On voir dire, Brown testified he and defendant robbed a Raleigh Burger King on 14 May 1994 and a Fuquay-Varina Burger King on 22 February 1994, and described the circumstances surrounding each robbery. Brown's testimony was later corroborated by the Burger King employees who were robbed, including Jacobs who identified defendant as one of the robbers and whose testimony itself was later corroborated by Brown's identification of her as a robbery victim.
    In its findings, the trial court noted inter alia that Brown and defendant were roommates, that defendant told Brown the morning of the murder he had shot a Blockbuster employee in a robbery attempt and that defendant owned a handgun and sawed-off shotgun during the time period in which the Burger King robberiesoccurred. The court recited certain similarities between the Blockbuster murder and the Burger King robberies, indicating that 1) each had occurred in the dark early morning hours while the affected commercial establishment was empty and closed, 2) defendant waited in the darkness and then, armed with a firearm, forced or attempted to force an employee into the establishment in order to rob it, 3) all three crimes occurred in Wake County within a four month period, 4) the establishments closed late or opened early, and 5) all were robbed pursuant to a plan.
    Following recitation of its detailed findings of fact, the trial court ruled evidence of the Burger King robberies was relevant and admissible under Rule 404(b) because similar to the crime charged at trial and indicative of defendant's intent, motive and plan to commit armed robbery at the time of Lohbeck's murder. The court also held under Rule 403 that the probative value of the evidence was not substantially outweighed by its prejudicial effect. Finally, the court instructed the jury both prior to Brown's testimony and at the close of all evidence to consider the evidence, “if [it] believe[d] th[e] evidence,” solely for the limited purpose of showing defendant's motive, intent or plan.
    Based upon the record and the trial court's conclusive findings of fact, see Miller, 69 N.C. App. at 397, 317 S.E.2d at 88, we hold the court did not err in allowing evidence ofdefendant's participation in the Burger King robberies. Further, the exclusion of evidence under Rule 403 is a matter left to the sound discretion of the trial court. Coffey, 326 N.C. at 281, 389 S.E.2d at 56. We do not believe defendant has demonstrated an abuse of discretion and therefore decline to disturb the trial court's ruling on appeal. See State v. Robinson, 327 N.C. 346, 356-57, 395 S.E.2d 402, 408 (1990), cert. denied, 515 U.S. 1135, 132 L. Ed. 2d 818 (1995)(abuse of discretion only where ruling is manifestly unsupported by reason).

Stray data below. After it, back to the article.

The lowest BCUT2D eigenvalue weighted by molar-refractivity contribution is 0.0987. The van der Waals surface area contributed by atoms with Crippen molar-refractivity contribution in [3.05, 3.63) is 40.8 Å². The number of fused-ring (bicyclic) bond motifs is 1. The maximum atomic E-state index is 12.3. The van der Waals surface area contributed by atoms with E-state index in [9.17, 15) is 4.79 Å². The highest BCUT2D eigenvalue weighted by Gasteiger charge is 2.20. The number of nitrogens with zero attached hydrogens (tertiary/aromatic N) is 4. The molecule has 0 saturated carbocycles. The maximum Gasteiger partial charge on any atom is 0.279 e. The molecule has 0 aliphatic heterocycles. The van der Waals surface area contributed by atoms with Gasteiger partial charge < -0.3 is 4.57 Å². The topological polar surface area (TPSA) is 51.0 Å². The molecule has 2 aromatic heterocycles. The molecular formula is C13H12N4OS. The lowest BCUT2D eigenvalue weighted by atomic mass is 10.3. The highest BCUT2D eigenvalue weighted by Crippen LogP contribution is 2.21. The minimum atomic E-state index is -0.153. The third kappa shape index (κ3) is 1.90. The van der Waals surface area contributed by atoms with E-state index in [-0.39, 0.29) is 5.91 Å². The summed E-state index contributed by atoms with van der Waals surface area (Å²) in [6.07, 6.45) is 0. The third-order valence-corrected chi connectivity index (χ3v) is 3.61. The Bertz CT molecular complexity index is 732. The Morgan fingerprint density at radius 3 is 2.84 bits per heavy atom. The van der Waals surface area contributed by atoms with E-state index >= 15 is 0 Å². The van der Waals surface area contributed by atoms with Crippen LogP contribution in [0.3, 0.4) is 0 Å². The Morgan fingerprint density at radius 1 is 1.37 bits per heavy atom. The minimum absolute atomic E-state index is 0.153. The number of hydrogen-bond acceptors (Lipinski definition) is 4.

Notwithstanding, defendant insists that “[o]verall, the [Rule 404(b)] evidence was cumulative and emotional” and presented to inflame the jury. Again we disagree.
    The admission of relevant evidence is left to the sound discretion of the trial court, Stager, 329 N.C. at 308, 406 S.E.2d at 893, and that discretionary ruling will be reversed on appeal “only upon a showing that the ruling was so arbitrary that it could not have been the result of a reasoned decision,” State v. Jones, 347 N.C. 193, 213, 491 S.E.2d 641, 653 (1997).
    The trial court sub judice properly allowed evidence under Rule 404(b) either to corroborate the accounts of other witnesses or for the purpose of showing defendant's motive, intent or plan to commit the instant crime. In addition, the court properly instructed the jury prior to and after presentation of the evidence specifically limiting the jury's consideration thereof. Under these circumstances, admission of this evidence cannot fairly be characterized as arbitrary and unreasonable, see id., and thus was not error.
    [5]Finally, defendant maintains the trial court committed prejudicial error by allowing “improper and highly prejudicial cross-examination of defendant,” including inquires involving a stolen credit card, the Fuquay-Varina and Raleigh Burger King robberies, and the robbery of a Fayetteville Burger King to which defendant pleaded guilty. We have carefully considered defendant's arguments, note that the scope of cross-examination is a matter within the sound discretion of the trial court, State v. Bronson, 333 N.C. 67, 79, 423 S.E.2d 772, 779 (1992), and conclude the court committed no prejudicial error in allowing the challenged cross-examination. See G.S. § 15A-1443(a).
    No error.
    Judges GREENE and HUNTER concur.